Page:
David Beckman’s Becoming Walt Whitman does not pretend to be an historically accurate biography of the poet. Instead, it examines universal questions about identity, creativity and the development of individuality. Utilizing characters known to have influenced the poet, Beckman explores what it might have been like to “become Walt Whitman” in mid 1850s Manhattan when Whitman first introduced Leaves of Grass to a puzzled, scandalized and ultimately thrilled reading public.
The play opens at the phrenological parlor of Mr. Fowler, a place the historical Whitman is known to have frequented. Dominating the stage is Mr. Fowler’s chart of the human head: phrenology was the popular pseudo-science of reading character by feeling bumps on the skull. How, indeed, we are compelled to ask, do we become ourselves? Is it fate? Is it character? Is it choice?
In a series of emotional scenes, we watch Walt interact with his large family including his judgmental but charismatic father, his brutal brother Jesse, and especially his brother Edward who was mentally and physically handicapped, as well as his mother and sister. Later, we hear him defend his poem to Oliver Wendell Holmes and, then, in a central scene, we find him seducing a young man who demands that Walt explain how he became a poet before submitting to Walt’s romantic overtures.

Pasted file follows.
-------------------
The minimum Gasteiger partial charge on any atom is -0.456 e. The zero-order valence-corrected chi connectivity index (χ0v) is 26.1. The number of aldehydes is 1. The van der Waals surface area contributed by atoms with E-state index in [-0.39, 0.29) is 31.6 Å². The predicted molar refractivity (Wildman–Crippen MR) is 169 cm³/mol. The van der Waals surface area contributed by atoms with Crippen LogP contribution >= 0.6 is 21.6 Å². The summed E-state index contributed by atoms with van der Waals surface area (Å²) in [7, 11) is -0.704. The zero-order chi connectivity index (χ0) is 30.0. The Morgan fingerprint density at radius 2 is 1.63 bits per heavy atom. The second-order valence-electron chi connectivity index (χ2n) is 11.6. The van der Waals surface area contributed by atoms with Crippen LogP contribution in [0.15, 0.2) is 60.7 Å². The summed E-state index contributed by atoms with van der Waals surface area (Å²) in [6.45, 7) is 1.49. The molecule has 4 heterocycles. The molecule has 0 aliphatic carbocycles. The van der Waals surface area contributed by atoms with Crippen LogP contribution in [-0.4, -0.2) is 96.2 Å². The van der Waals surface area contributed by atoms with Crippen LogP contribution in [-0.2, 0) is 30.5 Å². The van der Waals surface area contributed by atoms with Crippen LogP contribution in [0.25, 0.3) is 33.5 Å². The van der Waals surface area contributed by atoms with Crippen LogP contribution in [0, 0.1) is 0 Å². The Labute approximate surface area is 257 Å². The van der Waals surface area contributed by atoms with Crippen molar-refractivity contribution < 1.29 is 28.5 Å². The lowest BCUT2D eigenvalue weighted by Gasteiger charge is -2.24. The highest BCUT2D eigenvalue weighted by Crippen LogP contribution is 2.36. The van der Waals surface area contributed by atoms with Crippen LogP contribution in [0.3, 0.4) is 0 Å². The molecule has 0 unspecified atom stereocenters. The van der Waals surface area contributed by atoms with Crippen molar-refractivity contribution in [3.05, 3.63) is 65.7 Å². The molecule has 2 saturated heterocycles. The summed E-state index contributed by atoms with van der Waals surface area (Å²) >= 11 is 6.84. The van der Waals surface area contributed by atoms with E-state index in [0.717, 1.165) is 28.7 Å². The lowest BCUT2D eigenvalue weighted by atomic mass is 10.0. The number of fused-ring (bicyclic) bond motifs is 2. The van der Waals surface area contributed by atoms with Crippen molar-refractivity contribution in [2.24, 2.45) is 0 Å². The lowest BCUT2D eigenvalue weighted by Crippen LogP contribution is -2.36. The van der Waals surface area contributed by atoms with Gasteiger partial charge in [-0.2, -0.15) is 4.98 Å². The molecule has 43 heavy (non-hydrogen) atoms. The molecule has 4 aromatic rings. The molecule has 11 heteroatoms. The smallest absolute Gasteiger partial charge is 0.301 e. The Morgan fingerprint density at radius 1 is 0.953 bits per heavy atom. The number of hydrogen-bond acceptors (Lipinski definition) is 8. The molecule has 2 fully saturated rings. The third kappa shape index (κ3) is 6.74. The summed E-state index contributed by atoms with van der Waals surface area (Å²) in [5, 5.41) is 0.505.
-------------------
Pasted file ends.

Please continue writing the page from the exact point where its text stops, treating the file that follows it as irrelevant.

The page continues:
The play convinces as an authentic portrait of the poetic spirit, and effectively utilizes many lines from Leaves of Grass (beautifully performed by Gabriel Grilli as Walt) and actual comments about the poem from Whitman and others.
The performances are consistently fine. Steve North is very effective as the showman phrenologist Fowler as well as Walt Sr., portrayed as a man of remarkable intensity although confined to a sick bed. Peter Warden is fully convincing as Walt’s handicapped but emotionally insightful brother Eddie.
As Walt Whitman, Gabriel Grilli does an excellent job of portraying the physical, emotional and mental vitality of the poet. Drawing on portraits of Walt Whitman, Mr. Grilli captures the physical man with extraordinary success. His poses, movements and facial expressions repeatedly mirror what we know of Whitman’s appearance and bring the man to life. Clearly, Mr. Grilli’s dance background has come into play here, most effectively.
The excellent costumes by designer Tracy Sigrist deserve a special mention. They are carefully constructed with historical authenticity and go a long way to creating a life-like impression and a feel for the time of the play.
Becoming Walt Whitman continues this weekend, closing on Sunday, the 24th. For further information and tickets, click here.—Charles Kruger
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